“I pride myself on my integrity,” says Bert Wendell. “I did 33 years of honorable service in the Navy.”
But this American Legion Post 110 commander says his integrity is now being questioned, by none other than the IRS.
Auditors with the agency are starting to fine American Legion posts around the country for not keeping records of veterans’ DD-214, the separation document given by the military to prove honorable service.
“It’s very impractical. You show us a DD-214 at first, but once a veteran, always a veteran,” says Doug Uhlmann, the adjutant for Post 110 in Virginia Beach.
As adjutant, Uhlmann checks out every veteran's service history before admitting them as a member.
“I’m not going to let anyone come into the American Legion that shouldn’t be here,” said Uhlmann.
But under rules that the IRS is now beginning to enforce, he would have to keep files on the more than 350 members that belong to this small post, which brings some privacy concerns.
“They don’t want us to have it because it does contain personal information,” said Uhlmann.
The IRS is now coming under fire from big names in Congress including Senator Jerry Moran in Kansas and Congressman Jeff Miller from Florida. Both sent letters to the agency this week demanding an explanation.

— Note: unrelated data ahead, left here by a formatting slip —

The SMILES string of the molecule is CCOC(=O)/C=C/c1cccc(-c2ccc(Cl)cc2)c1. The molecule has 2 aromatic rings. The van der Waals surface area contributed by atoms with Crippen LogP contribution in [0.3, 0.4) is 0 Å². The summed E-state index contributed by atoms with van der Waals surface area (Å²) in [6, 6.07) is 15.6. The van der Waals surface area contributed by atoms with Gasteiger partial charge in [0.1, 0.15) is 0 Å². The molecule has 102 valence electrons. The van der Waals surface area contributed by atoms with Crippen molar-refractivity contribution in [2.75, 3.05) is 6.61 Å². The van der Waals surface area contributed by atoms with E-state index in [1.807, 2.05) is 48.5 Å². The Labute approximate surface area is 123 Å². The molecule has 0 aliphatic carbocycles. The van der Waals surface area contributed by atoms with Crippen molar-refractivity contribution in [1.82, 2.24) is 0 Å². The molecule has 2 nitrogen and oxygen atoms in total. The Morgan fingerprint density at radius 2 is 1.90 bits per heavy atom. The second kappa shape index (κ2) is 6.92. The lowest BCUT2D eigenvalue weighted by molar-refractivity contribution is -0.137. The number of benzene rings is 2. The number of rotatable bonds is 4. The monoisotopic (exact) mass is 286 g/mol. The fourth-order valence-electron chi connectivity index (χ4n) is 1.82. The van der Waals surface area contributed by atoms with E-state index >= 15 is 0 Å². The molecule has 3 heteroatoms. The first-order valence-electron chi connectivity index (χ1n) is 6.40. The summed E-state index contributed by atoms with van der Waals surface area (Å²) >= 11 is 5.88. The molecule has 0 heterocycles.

Senator Ted Cruz from Texas even got on stage at the American Legion conference in Houston on Thursday, talking about the effects on posts in his home state after going through surprise audits.
One post in Round Rock, Texas was just fined $12,000 by the IRS, according to Cruz.
“If we ever got hit with this type of fine, it would probably put us into such a position that we may have to turn our charter in and go home,” said Wendell.
National leaders of the American Legion plan on passing a resolution this week, asking for a formal congressional review of the IRS rules they feel are purposely targeting veterans groups.
“If it goes through, it’s going to be a nightmare,” said Uhlmann.